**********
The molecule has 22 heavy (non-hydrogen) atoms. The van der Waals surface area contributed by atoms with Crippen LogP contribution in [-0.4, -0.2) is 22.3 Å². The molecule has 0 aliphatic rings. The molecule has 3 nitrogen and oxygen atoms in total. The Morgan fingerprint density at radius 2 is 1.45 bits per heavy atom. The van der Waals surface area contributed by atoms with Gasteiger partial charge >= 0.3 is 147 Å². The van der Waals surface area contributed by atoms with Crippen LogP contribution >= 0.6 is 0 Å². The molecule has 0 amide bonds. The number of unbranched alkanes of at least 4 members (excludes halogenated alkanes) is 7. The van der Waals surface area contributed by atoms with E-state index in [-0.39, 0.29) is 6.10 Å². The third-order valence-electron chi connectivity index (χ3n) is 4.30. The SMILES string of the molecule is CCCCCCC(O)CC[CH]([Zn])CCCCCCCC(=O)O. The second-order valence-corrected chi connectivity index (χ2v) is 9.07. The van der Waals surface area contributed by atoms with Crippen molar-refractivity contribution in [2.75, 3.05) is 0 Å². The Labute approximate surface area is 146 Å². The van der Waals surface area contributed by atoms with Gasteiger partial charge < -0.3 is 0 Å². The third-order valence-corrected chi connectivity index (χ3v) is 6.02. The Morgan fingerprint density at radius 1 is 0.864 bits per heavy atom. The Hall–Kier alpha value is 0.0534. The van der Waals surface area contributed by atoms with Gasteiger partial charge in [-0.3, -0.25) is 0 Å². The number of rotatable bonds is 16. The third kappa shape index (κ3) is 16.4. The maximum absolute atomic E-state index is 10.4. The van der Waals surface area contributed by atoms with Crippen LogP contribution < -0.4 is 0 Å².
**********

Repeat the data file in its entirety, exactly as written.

The molecule has 22 heavy (non-hydrogen) atoms. The van der Waals surface area contributed by atoms with Crippen LogP contribution in [-0.4, -0.2) is 22.3 Å². The molecule has 0 aliphatic rings. The molecule has 3 nitrogen and oxygen atoms in total. The Morgan fingerprint density at radius 2 is 1.45 bits per heavy atom. The van der Waals surface area contributed by atoms with Gasteiger partial charge >= 0.3 is 147 Å². The van der Waals surface area contributed by atoms with Crippen LogP contribution >= 0.6 is 0 Å². The molecule has 0 amide bonds. The number of unbranched alkanes of at least 4 members (excludes halogenated alkanes) is 7. The van der Waals surface area contributed by atoms with E-state index in [-0.39, 0.29) is 6.10 Å². The third-order valence-electron chi connectivity index (χ3n) is 4.30. The SMILES string of the molecule is CCCCCCC(O)CC[CH]([Zn])CCCCCCCC(=O)O. The second-order valence-corrected chi connectivity index (χ2v) is 9.07. The van der Waals surface area contributed by atoms with Crippen molar-refractivity contribution in [2.75, 3.05) is 0 Å². The Labute approximate surface area is 146 Å². The van der Waals surface area contributed by atoms with Gasteiger partial charge < -0.3 is 0 Å². The third-order valence-corrected chi connectivity index (χ3v) is 6.02. The Morgan fingerprint density at radius 1 is 0.864 bits per heavy atom. The Hall–Kier alpha value is 0.0534. The van der Waals surface area contributed by atoms with Gasteiger partial charge in [-0.3, -0.25) is 0 Å². The number of rotatable bonds is 16. The third kappa shape index (κ3) is 16.4. The maximum absolute atomic E-state index is 10.4. The van der Waals surface area contributed by atoms with Crippen LogP contribution < -0.4 is 0 Å².